Industry pros are mentors, even after graduation

Classes are co-taught by national governing agencies’ staff, conference offices, and intercollegiate athletics programs based in Indy. Each student is paired with a professional mentor for advice and support, even after graduation. The program involves 36 credit hours of study that can be completed in less than two calendar years. The hybrid format combines some weeknight class meetings with online study and experiences in the field. Graduates will be prepared for work in areas including facility and operations management, business and ticket office management, compliance, development, sports information, and media relations. Learn more at http://kinesiology.uindy.edu.

School of Business launches area’s only one-year MBA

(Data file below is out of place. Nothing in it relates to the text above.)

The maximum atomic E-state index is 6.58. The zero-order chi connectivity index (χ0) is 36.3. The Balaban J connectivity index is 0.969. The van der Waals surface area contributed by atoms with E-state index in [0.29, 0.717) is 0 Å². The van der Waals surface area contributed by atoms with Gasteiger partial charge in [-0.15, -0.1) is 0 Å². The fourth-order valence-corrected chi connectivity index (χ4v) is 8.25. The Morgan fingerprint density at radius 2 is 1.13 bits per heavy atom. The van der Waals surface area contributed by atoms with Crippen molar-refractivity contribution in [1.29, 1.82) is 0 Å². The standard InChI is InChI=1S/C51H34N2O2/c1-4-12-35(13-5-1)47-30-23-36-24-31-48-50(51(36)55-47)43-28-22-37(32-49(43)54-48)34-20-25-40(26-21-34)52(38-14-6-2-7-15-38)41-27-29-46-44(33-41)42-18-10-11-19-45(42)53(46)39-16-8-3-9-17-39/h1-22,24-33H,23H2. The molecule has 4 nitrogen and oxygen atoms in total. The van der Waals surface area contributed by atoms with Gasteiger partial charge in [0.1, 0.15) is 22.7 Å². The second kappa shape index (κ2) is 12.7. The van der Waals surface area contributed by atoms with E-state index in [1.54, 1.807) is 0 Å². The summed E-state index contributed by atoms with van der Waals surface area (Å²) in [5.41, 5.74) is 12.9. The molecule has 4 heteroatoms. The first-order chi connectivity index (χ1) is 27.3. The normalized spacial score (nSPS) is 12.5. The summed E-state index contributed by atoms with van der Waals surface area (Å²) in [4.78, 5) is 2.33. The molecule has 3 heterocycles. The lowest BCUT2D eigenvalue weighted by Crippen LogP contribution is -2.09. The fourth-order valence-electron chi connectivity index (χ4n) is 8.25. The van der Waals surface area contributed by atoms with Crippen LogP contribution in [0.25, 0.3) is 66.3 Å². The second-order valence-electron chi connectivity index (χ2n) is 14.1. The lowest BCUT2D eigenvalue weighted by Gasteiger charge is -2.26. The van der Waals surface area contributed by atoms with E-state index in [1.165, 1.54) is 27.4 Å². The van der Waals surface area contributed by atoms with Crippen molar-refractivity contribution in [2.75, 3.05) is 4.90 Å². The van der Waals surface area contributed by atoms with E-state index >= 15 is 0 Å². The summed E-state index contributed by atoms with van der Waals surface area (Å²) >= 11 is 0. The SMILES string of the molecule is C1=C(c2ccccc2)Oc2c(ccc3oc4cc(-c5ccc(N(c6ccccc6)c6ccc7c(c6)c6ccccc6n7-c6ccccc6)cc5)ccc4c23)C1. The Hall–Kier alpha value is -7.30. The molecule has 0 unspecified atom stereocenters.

A new option for students seeking a Master of Business Administration degree will debut this year at the University of Indianapolis. UIndy’s School of Business—which already offers evening, Saturday, and off-campus MBA options—is rolling out the only full-time, daytime, one-year MBA program in the Indianapolis area, aimed at:
—undergraduates seeking to boost job prospects and starting salaries with just one additional year of study;
—international students seeking an efficient route to a U.S. business credential; and
—graduates with degrees in non-business fields, such as arts or health care, who plan to start their own businesses.

Students will take four to five courses per term over three terms, from August to August each year, for a total of 42 credit hours.  Classes, led by faculty with industry experience, will meet on the UIndy campus from 8 to 11 a.m. Monday through Thursday. The tuition includes the cost of a laptop and required software, as well as the cost of international travel for an independent study course on global business issues. The program is fully accredited by the Accreditation Council for Business Schools and Programs. More information is available at 317-788-6206 or mba.uindy.edu.